This information sheet utilizes an analytical heat balance model to provide a means of calculating the thermal transmittable power of a single- or multiple-stage gear drive lubricated with mineral oil. The calculation is based on standard conditions of 25°C maximum ambient temperature and 95°C maximum oil sump temperature in a large indoor space but provides modifiers for other conditions.
This thermal rating method was the American proposal to ISO/TR 14179. It utilizes an analytical heat balance model to calculate the thermal transmittable power for a single or multiple stage gear drive lubricated with mineral oil. Many of the factors in the analytical model can trace their roots to published works of various authors. The procedure is based on the calculation method presented in AGMA Technical Paper 96FTM9 by A.E. Phillips. The bearing losses are calculated from catalogue information supplied by bearing manufacturers, which in turn can be traced to the work of Palmgren. The gear windage and churning loss formulations originally appeared in work presented by Dudley and have been modified to account for the effects of changes in lubricant viscosity and amount of gear submergence. The gear load losses are derived from the early investigators of rolling and sliding friction who approximated gear tooth action by means of disk testers. The coefficients in the load loss equation were then developed from a multiple parameter regression analysis of experimental data from a large population of tests in typical industrial gear drives. These gear drives were subjected to testing which varied operating conditions over a wide range. Operating condition parameters in the test matrix included speed, power, direction of rotation and amount of lubricant. The formulation has been verified by cross checking predicted results to experimental data for various gear drive configurations from several manufacturers.
AGMA 947-A23 was renamed from AGMA ISO 14179-1 because it is not identical to ISO/TR 14179 1:2001, Gears – Thermal capacity – Part 1: Rating gear drives with thermal equilibrium at 95°C sump temperature. During the revision, several additions were made to the document:
- Power variables and subsequent equations were converted to Watts.
- Mesh coefficient of friction calculations are based on ISO 14179-2 and were expanded based on gearing type and to include Hohn’s modification. ISO 10300-1 methods were included for calculating mesh coefficient of friction for bevel gears.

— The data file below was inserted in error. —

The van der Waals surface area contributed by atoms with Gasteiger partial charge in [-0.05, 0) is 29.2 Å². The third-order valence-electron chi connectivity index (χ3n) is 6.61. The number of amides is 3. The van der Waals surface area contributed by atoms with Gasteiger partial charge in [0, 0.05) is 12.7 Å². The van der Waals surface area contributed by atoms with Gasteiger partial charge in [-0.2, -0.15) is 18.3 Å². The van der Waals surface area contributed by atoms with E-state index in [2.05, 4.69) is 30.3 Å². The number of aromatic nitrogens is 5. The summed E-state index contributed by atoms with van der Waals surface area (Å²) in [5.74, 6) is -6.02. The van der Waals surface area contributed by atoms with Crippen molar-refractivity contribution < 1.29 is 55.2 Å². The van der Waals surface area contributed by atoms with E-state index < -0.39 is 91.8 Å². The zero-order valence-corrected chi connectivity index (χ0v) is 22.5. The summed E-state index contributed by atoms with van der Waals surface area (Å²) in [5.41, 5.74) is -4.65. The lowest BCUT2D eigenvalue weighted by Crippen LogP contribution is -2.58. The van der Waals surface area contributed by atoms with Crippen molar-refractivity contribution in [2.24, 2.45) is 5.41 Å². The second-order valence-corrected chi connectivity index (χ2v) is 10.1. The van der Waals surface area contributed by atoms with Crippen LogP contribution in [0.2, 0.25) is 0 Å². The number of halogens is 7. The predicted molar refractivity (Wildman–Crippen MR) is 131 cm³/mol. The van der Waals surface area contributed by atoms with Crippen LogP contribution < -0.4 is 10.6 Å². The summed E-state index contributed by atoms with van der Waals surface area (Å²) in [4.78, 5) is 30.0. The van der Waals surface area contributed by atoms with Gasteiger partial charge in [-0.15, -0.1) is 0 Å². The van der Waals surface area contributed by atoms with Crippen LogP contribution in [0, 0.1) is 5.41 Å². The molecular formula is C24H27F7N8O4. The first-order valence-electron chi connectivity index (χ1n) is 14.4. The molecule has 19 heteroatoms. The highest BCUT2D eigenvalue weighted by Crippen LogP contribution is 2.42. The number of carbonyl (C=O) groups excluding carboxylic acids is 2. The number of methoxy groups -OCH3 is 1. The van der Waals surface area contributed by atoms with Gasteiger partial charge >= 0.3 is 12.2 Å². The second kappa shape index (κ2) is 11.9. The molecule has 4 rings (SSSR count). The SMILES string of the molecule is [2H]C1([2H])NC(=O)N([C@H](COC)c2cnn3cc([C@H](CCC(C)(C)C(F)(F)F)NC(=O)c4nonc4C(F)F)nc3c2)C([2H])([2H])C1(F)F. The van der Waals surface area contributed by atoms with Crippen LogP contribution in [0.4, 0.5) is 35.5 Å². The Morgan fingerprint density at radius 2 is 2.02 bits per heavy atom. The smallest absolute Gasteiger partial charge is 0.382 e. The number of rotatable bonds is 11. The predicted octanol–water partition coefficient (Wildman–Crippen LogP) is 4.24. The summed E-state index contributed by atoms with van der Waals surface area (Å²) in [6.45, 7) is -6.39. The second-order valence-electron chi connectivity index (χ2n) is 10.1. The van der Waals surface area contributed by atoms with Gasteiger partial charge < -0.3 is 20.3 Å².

- The oil seal power loss formula was updated based on updated manufacturer information.
- The gear windage and churning losses clauses were expanded to include the alternate method presented in ISO 14179-2:2001, Gears – Thermal capacity – Part 2: Thermal load-carrying capacity.
- Bearing windage and churning loss calculations were updated based on updated manufacturer information.
- The heat dissipation clauses were greatly expanded to include calculations for the heat transfer coefficient under various operating and configuration conditions.
The first draft of AGMA ISO 14179-1 was made in December 2002. It was approved by the AGMA membership in March 2004.
The first draft of AGMA 947-A23 was created in April 2019. It was approved by the Technical Division Executive Committee in June 2023.
This information sheet utilizes an analytical heat balance model to provide a means of calculating the thermal transmittable power of a single- or multiple-stage gear drive lubricated with oil. The calculation is based on standard conditions of 25°C maximum ambient temperature and 95°C maximum oil sump temperature in a large indoor space but provides modifiers for other conditions.
Mesh power loss for planetary gear units is not covered in this information sheet.
The following documents contain provisions which, through reference in this text, constitute provisions of this information sheet. All publications below are subject to revision. When publication date does not appear after the document, it is understood that the most recent editions of the documents apply.
- AGMA 925-B22, Effect of Tribology and Lubrication on Gear Surface Distress
- ISO 6336-1:2006, Calculation of load capacity of spur and helical gears – Part 1: Basic principles, introduction and general influence factors
- ISO 10300-1:2014, Calculation of load capacity of bevel gears – Part 1: Introduction and general influence factors
- ISO 10300-20:2021, Calculation of load capacity of bevel gears – Part 20: Calculation of scuffing load capacity – Flash temperature method
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